While recognizing these caveats, the Geriatric content experts and work group discovered that best practices in Geriatrics could be described in four major categories.


These categories were dubbed the Geriatric 4Ms and included:

  • What matters.
  • Medications.
  • Mentation.
  • Mobility.

Our Canadian friends were quick to revise the nomenclature and came up with the term “Geriatric 5Ms” by adding a fifth “M” called Medical Complexity. While the 4M framework sounds simple enough, its consistent application has proven to be quite the challenge for health care systems, especially those hospitals and clinics that do not have Geriatric specialists.
Under the aegis of Age Friendly Health Care, the Geriatric 4Ms are to be practiced each time a health care provider meets an older adult in the clinic setting, whether that setting is in the hospital, clinic or skilled nursing facility. Each of the 4Ms has an evidenced-based “assessment” associated with it. The health care provider either interviews the older adult patient or conducts a quick screening test to complete each 4M assessment.

For example, the provider may ask the patient whether they completed their advance care directives when they address the 4M of "What Matters." On the other hand, the health care provider may conduct a special test for gait and balance, thus providing information about the 4M of mobility. Through a combination of interview questions and performance-based tests, the health care provider can consider various action plans to address issues unearthed by the 4M assessments.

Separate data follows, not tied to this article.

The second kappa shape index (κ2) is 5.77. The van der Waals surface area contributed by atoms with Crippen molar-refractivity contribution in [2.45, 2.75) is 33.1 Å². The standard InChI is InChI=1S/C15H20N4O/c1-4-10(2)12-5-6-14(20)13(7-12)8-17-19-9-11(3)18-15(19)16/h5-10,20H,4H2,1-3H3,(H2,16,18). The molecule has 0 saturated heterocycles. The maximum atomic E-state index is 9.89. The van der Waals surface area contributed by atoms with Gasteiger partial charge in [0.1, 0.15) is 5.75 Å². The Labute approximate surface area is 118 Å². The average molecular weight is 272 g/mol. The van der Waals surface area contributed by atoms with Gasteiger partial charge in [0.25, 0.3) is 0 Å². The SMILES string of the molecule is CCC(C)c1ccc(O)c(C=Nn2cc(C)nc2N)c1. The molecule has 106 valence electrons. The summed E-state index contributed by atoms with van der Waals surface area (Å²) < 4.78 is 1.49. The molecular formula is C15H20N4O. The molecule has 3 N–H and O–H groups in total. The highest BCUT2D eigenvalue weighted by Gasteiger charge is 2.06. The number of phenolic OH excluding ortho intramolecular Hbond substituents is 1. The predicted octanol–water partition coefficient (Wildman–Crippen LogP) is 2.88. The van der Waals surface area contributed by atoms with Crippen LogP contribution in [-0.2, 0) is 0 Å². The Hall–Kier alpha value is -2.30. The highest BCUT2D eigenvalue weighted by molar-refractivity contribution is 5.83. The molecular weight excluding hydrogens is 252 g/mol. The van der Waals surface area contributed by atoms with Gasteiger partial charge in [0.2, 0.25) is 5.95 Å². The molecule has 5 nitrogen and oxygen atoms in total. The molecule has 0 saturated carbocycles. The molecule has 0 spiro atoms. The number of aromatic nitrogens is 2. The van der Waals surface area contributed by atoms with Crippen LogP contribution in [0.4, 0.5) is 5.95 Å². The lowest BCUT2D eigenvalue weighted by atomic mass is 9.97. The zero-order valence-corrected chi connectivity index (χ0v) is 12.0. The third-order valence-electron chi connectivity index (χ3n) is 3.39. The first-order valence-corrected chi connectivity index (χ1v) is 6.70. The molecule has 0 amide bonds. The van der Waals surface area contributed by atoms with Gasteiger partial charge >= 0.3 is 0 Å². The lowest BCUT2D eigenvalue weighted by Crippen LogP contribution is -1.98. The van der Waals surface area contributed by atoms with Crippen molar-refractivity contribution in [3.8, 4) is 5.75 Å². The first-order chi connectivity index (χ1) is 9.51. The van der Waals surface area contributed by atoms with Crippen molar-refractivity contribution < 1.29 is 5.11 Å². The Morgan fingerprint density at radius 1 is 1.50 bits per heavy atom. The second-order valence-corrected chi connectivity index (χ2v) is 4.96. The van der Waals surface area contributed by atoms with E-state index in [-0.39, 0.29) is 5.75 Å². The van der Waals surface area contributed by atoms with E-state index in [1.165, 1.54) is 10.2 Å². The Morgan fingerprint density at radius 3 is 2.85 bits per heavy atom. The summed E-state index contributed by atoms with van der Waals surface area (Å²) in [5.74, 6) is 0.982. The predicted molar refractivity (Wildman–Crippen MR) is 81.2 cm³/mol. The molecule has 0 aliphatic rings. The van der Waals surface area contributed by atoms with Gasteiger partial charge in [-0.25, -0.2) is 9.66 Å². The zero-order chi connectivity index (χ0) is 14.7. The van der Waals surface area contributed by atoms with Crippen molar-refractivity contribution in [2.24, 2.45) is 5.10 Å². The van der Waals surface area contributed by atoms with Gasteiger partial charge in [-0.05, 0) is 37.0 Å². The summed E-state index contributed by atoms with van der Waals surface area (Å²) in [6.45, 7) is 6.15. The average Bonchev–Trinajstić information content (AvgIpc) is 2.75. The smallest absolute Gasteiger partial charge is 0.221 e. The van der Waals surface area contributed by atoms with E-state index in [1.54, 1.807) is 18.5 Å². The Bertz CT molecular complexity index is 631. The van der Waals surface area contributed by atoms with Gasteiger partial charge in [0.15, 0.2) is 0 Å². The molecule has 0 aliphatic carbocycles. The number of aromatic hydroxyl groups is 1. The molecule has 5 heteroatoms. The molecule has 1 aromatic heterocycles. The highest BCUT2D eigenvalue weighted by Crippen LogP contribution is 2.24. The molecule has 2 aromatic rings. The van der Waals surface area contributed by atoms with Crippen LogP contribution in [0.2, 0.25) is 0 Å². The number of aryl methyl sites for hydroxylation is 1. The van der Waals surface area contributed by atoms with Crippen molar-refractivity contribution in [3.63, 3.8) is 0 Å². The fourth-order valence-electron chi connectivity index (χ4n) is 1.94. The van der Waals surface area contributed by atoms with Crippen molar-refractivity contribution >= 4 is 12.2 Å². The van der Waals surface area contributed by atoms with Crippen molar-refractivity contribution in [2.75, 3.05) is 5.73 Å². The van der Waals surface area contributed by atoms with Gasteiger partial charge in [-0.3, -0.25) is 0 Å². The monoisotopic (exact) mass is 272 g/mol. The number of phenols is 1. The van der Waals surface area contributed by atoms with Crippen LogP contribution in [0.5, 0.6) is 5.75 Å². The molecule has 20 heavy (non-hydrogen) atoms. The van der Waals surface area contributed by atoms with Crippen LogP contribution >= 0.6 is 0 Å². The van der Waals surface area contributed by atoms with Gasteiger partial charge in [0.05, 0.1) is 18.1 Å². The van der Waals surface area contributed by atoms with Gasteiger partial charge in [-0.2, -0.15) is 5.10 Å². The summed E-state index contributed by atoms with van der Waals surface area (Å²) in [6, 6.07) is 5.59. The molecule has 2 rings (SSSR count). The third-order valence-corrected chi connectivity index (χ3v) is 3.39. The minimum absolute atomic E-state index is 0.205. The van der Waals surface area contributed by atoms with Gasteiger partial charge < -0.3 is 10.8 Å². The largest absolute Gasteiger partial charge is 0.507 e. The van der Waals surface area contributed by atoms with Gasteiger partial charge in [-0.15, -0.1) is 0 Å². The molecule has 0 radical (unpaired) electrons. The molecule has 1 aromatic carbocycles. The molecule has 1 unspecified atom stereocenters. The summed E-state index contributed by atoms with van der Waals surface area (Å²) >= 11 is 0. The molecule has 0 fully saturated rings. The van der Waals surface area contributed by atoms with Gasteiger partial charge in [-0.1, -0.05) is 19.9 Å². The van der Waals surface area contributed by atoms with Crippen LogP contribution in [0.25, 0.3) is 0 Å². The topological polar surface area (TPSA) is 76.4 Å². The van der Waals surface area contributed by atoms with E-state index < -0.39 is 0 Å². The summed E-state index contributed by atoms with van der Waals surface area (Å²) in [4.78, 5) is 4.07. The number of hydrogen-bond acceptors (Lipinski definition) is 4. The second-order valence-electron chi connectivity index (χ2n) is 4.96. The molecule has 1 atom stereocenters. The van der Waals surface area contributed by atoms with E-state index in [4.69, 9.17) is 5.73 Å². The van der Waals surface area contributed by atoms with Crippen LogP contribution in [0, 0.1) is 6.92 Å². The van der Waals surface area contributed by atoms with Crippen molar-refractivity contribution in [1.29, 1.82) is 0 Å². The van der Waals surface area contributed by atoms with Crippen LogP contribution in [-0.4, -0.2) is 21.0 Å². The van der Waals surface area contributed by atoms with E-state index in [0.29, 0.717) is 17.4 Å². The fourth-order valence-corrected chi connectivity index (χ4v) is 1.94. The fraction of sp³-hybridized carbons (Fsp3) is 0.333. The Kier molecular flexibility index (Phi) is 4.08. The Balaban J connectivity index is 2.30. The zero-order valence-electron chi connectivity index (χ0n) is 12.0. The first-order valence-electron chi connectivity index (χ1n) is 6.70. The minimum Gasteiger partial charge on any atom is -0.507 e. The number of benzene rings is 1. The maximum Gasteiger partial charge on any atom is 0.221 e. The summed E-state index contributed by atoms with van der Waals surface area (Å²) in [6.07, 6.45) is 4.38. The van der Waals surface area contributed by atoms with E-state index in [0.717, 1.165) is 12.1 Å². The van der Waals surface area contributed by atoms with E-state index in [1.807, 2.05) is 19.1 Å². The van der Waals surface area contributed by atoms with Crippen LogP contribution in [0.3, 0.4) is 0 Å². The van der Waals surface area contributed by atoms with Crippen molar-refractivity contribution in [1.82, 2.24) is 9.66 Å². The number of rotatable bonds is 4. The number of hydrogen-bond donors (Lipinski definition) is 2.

If your health care provider is not routinely practicing Age Friendly Health Care and the 4Ms, you still can do a self assessment of your own 4Ms and share this information with your health care provider.

The UND Department of Geriatrics has self-assessment forms and they can be obtained by contacting Additional information about the 4Ms — such as videos and power point slides — are available on the Dakota Geriatrics website,

Following this article will be additional reports and a deeper dive into the elements of the 4Ms that can lead to healthier lifespans. Health care systems are eligible for Age Friendly Health Care certification by enrolling in the program through the Institute for Healthcare Improvement. UND Geriatrics provides no-fee consultations to health care programs wishing to become certified as an Age Friendly Healthcare.

Here in Grand Forks, Home Therapy Solutions became one of the first health care programs in North Dakota to be recognized by the Institute for Healthcare Improvement as a level II Age Friendly Health Care program.

Dr. Donald Jurivich is professor and chairman of Geriatrics at the UND School of Medicine and Health Sciences.  He holds the endowed chair established by Eva Gilbertson, M.D., who was the first woman graduate of UND Medical School.  Jurivich is the principal investigator for the HRSA funded Dakota Geriatrics Workforce Enhancement Project that supports Age Friendly and Dementia Friendly Health Care.  Any opinions expressed in this article are strictly those of the author and do not reflect the opinion of UND or HRSA.